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Reverend Philip Adam Delaporte was a German-born American Protestant missionary who translated numerous texts from German into Nauruan. Delaporte was sent to Nauru with his family in November 1899, and returned to America in 1917.
Delaporte and his family, including his wife, Salome (also a missionary), arrived in Nauru under the auspices of the American Board of Commissioners for Foreign Missions, sent by Central Union Church of Honolulu. They had travelled from Hawaii via Kusaie.
The mission in Nauru, founded by a Gilbertese pastor named Tabuia approximately 10 years before Delaporte's arrival, contained the only formal educational institute on the island at the time.
During this time, both Delaporte and his wife translated many religious texts including the New Testament, stories from the Old Testament, a catechism, a hymn book, a history of the Christian Church and a book designed for use in the school.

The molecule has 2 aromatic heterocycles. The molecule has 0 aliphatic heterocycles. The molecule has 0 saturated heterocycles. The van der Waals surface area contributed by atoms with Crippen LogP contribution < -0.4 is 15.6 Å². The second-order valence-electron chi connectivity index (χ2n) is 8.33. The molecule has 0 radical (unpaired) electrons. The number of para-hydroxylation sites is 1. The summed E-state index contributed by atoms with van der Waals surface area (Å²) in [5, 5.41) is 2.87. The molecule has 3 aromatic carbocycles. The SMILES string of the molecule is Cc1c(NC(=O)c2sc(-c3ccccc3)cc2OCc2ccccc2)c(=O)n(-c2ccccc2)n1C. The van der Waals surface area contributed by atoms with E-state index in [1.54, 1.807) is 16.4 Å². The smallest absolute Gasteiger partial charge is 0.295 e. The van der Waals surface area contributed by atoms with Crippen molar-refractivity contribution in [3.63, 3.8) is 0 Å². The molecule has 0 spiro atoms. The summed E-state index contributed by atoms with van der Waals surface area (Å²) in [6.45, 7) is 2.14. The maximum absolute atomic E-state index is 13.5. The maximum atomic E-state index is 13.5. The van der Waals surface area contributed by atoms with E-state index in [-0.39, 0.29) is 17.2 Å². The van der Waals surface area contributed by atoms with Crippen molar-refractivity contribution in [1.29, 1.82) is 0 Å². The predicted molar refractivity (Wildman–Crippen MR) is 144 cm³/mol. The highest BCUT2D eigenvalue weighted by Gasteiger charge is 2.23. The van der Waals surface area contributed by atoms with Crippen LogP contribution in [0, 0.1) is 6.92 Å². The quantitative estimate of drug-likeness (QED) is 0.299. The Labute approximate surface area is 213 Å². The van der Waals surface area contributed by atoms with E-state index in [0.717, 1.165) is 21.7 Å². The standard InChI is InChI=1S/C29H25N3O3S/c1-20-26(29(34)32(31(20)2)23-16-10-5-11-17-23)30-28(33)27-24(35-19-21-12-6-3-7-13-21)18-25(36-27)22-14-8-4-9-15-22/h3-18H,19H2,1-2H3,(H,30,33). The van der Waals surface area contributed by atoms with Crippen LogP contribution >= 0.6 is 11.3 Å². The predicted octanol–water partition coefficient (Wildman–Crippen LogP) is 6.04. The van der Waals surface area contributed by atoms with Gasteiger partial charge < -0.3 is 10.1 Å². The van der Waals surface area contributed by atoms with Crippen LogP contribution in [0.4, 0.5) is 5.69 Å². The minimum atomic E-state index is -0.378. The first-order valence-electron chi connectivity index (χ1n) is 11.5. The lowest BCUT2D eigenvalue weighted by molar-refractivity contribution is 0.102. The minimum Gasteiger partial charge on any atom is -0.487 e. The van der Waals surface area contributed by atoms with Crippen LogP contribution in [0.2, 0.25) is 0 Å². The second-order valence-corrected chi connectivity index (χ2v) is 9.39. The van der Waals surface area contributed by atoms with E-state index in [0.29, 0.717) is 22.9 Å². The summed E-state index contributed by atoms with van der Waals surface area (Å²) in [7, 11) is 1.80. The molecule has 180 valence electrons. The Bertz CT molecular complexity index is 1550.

The dictionary is small, measuring about 4" x 5" (10.5 cm x 14 cm) in size. The book was nearly 100 pages, with 65 devoted to a glossary and a dozen to alphabetically arranged phrases in German and Nauruan. Some 1650 German words appear in the dictionary, along with about 1300 'unique' Nauruan forms (excluding diacritical marks).
Use of the dictionary
In Delaporte's Taschenwörterbuch Deutsch-Nauru (German-Nauruan Dictionary), an orthography was used, consisting of 32 characters in total:
b p d t g k q j r w m n ñi e a à â o ò ô ö u ù û ü
c f h l s z
There is no explanatory section to the dictionary: the phonetic values for the symbols are left to the reader's devices.
The text shows three types of "a", four of "o" and four of "u", along with one "i" and "e". With the exception of "ò" and "ù", the marked vowels account for a relatively small percentage of the vowel inventory, as can be seen in the distribution chart. This suggests that Delaporte's system may actually be representing only two forms each for "a", "o", and "u". This is supported by frequent examples of the same word spelled with different vowel markings in the dictionary and Delaporte's Nauruan translation of the Bible, including Delaporte's New Testament, which shows only two vowel forms, one marked (with a tilde "~"), and one unmarked. It is possible that the missionary's press font set did not include tilded forms, and so umlauted and accented forms were substituted as necessary.